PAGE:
“Aurora”- Daisy Jones & The Six Album Review

Opinion posted March 13, 2023 in CommRadio, Arts & Entertainment by Kaitlyn Murphy

To the casual listener, Daisy Jones & The Six might sound like a new wave rock band taking inspiration from 70s legends like Fleetwood Mac or Tom Petty and the Heartbreakers.

In some ways, that’s the truth, but the album “Aurora” goes much deeper and has been highly anticipated since…well, before the band even formed.

Daisy Jones & The Six is unfortunately not a real band– it is made up of six actors from the Amazon Prime original show “Daisy Jones & The Six”, which is based on Taylor Jenkins-Reid’s hit novel of the same name.

The book and show both center around this fictional band, loosely based on Fleetwood Mac, and the relationship between Stevie Nicks and Lindsey Buckingham.

It’s definitely a lot to take in at first.

In the original novel, Reid wrote lyrics for The Six’s album “Aurora,” and put them at the end of the book. Naturally, fans wanted to hear the songs recorded.

They got their wish, but only to an extent.

Three of the original song titles were kept from the books, but the lyrics were completely changed. Reid has stated she’s okay with the alterations since she’s an author, not a songwriter, but it is a bit disappointing that none of the original material from the book was utilized on “Aurora”.

However, that’s not to say it’s an unimpressive album by any means. “Aurora” was produced by Grammy-nominated musician Blake Mills, and written by a large team of songwriters– including Marcus Mumford and Phoebe Bridgers.

Since the show is based in the 70s, “Aurora” serves as an ode to the decade of peace, love and rock ‘n roll.

The opening track, “Aurora”, grabs the listener with an intense drumbeat and stellar electric guitar and never let's go.

Lead singers Daisy (Riley Keough) and Billy (Sam Claflin) have voices that seem to be made for each other.

Keough’s is bright and solid (not unlike the voice of her grandfather, Elvis Presley), while Claflin’s is raspy with a sharp edge to it. They somehow both contrast and complement each other at the same time, just like Daisy and Billy’s personalities in the book.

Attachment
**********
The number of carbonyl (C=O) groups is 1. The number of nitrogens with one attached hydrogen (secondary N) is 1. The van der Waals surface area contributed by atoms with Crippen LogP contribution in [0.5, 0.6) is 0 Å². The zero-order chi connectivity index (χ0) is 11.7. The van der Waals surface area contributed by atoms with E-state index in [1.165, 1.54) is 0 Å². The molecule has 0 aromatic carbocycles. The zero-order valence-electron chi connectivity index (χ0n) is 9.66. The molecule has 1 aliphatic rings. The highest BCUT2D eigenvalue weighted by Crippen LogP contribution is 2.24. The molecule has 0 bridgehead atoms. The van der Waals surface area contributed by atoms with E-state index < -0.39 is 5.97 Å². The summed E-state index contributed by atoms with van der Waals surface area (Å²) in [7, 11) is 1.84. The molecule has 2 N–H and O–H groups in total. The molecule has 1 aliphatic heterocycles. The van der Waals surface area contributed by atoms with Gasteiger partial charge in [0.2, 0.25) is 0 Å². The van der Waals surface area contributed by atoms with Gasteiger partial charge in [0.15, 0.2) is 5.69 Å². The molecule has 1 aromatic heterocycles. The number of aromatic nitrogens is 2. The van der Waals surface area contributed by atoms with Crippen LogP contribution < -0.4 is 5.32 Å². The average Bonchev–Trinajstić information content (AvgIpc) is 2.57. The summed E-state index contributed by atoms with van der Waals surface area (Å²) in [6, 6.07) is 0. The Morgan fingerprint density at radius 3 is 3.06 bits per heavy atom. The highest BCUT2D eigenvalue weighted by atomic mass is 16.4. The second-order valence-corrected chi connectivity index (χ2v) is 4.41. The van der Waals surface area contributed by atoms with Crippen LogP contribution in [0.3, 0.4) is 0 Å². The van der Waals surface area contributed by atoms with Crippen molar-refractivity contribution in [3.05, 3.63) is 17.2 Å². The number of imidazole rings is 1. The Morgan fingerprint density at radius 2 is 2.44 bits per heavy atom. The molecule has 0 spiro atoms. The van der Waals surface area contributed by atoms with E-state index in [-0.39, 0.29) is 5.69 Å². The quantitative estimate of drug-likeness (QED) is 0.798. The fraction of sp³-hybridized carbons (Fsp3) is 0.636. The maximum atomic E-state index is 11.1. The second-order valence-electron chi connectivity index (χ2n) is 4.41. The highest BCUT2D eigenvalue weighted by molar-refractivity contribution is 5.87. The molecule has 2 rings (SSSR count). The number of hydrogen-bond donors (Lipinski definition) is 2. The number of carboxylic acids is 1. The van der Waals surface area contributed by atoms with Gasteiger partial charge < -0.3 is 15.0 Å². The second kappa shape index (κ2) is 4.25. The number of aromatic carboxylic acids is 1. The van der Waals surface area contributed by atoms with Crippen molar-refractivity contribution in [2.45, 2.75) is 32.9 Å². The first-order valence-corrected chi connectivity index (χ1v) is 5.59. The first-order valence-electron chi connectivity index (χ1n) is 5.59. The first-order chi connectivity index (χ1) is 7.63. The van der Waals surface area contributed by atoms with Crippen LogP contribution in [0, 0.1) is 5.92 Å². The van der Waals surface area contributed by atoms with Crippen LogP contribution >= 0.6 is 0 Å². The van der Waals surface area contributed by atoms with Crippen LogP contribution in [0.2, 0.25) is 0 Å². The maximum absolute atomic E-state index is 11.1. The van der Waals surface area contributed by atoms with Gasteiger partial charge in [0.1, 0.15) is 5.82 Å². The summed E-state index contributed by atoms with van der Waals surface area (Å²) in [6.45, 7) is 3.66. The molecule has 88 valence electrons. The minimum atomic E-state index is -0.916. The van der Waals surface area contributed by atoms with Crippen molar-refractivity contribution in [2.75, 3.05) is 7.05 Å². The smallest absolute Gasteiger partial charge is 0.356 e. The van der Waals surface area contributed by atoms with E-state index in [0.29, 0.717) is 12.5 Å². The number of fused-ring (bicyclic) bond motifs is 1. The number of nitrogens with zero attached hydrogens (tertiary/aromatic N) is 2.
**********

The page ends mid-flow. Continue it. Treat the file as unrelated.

The second track titled “Let Me Down Easy” has a chorus that sounds deeply reminiscent of Fleetwood Mac’s “Dreams”, but differentiates itself enough to be separated.

A key change at the two-and-a-half-minute mark simply puts the song over the edge of greatness and is one of the strongest on the album.

The obvious standouts on “Aurora” are the two singles– “Look At Us Now (Honeycomb)” and “Regret Me”. Both were in the book, and are incredibly impactful even with the lyrics changed.

“Look At Us Now” was the first song Daisy Jones & The Six recorded together in the studio, and Daisy changed the chorus from “Oh, I know we can get it all back” to “Oh, we can make a good thing bad.”

Obviously, Daisy’s lyrics are better and became the title of the song.

“Look At Us Now” somehow just sounds like the book– it’s cinematic and subtly samples “The Chain” by Fleetwood Mac, creating the perfect lead single for the band.

“Regret Me” is a lyrical beast, with the first chorus going “You regret me, and I regret you / You couldn’t handle your liquor and you can’t seem to handle the truth.”

Is “the truth” that Billy begins to develop feelings for Daisy despite being a married man with a daughter? It’s highly likely.

The album slows down on the fourth track, “Two Against Three,” a soft ballad sung solely by Keough.

Her voice is versatile enough to fit both rock anthems and heartfelt ballads, and the song is a nice break from the upbeat aura of “Aurora.”

Some viewers of the show that also listened to “Aurora” have claimed that it sounds too modern to be a 70s rock album and that older equipment should have been utilized.

However, it’s almost impossible to ignore the recording technology available today, especially for an Amazon Studios show.

The modern sound doesn’t diminish the vibes of “Aurora”, as the voices of Claflin and Keough joined with the incredible accompanying music cement it as a solid installment in the small collection of albums made for TV shows.

Rating: 8/10

Reviewer’s Favorite Songs: “Look At Us Now (Honeycomb),” “The River,” “Let Me Down Easy”

Reviewer’s Least Favorite Songs: “More Fun To Miss,” “No Words”

Kaitlyn Murphy is a first-year majoring in digital and print journalism. To contact her, email kvm6255@psu.edu.